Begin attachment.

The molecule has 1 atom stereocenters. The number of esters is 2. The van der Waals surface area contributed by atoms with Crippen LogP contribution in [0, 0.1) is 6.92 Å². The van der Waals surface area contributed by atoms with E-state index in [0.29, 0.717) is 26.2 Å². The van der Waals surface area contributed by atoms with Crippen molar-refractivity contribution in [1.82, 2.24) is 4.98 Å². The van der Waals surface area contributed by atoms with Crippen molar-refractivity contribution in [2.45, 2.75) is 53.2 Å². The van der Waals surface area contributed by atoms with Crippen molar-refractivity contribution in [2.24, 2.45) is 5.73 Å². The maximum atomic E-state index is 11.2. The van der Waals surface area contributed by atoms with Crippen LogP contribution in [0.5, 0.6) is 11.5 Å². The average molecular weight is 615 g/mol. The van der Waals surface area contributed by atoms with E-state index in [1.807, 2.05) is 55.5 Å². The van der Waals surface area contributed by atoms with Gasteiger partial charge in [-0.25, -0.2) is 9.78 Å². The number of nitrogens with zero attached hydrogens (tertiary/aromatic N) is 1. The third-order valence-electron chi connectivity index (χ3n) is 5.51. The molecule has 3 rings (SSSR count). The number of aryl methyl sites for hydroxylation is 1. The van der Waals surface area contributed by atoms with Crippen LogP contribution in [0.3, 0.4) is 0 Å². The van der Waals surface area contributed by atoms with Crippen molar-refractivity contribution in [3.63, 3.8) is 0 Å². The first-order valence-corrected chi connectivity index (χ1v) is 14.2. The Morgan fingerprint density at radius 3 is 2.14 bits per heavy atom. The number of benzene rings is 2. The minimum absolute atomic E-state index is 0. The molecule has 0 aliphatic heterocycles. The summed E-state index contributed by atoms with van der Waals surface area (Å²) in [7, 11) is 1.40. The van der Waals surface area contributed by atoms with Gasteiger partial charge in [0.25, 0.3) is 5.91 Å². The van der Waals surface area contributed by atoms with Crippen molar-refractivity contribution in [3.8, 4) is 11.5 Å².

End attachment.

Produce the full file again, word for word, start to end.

The molecule has 1 atom stereocenters. The number of esters is 2. The van der Waals surface area contributed by atoms with Crippen LogP contribution in [0, 0.1) is 6.92 Å². The van der Waals surface area contributed by atoms with E-state index in [0.29, 0.717) is 26.2 Å². The van der Waals surface area contributed by atoms with Crippen molar-refractivity contribution in [1.82, 2.24) is 4.98 Å². The van der Waals surface area contributed by atoms with Crippen molar-refractivity contribution in [2.45, 2.75) is 53.2 Å². The van der Waals surface area contributed by atoms with Crippen molar-refractivity contribution in [2.24, 2.45) is 5.73 Å². The maximum atomic E-state index is 11.2. The van der Waals surface area contributed by atoms with Crippen LogP contribution in [0.5, 0.6) is 11.5 Å². The average molecular weight is 615 g/mol. The van der Waals surface area contributed by atoms with E-state index in [1.807, 2.05) is 55.5 Å². The van der Waals surface area contributed by atoms with Gasteiger partial charge in [-0.25, -0.2) is 9.78 Å². The number of nitrogens with zero attached hydrogens (tertiary/aromatic N) is 1. The third-order valence-electron chi connectivity index (χ3n) is 5.51. The molecule has 3 rings (SSSR count). The number of aryl methyl sites for hydroxylation is 1. The van der Waals surface area contributed by atoms with Crippen LogP contribution in [0.3, 0.4) is 0 Å². The van der Waals surface area contributed by atoms with Crippen molar-refractivity contribution in [3.63, 3.8) is 0 Å². The first-order valence-corrected chi connectivity index (χ1v) is 14.2. The Morgan fingerprint density at radius 3 is 2.14 bits per heavy atom. The number of benzene rings is 2. The minimum absolute atomic E-state index is 0. The molecule has 0 aliphatic heterocycles. The summed E-state index contributed by atoms with van der Waals surface area (Å²) in [7, 11) is 1.40. The van der Waals surface area contributed by atoms with Gasteiger partial charge in [0.25, 0.3) is 5.91 Å². The van der Waals surface area contributed by atoms with Crippen molar-refractivity contribution in [3.8, 4) is 11.5 Å².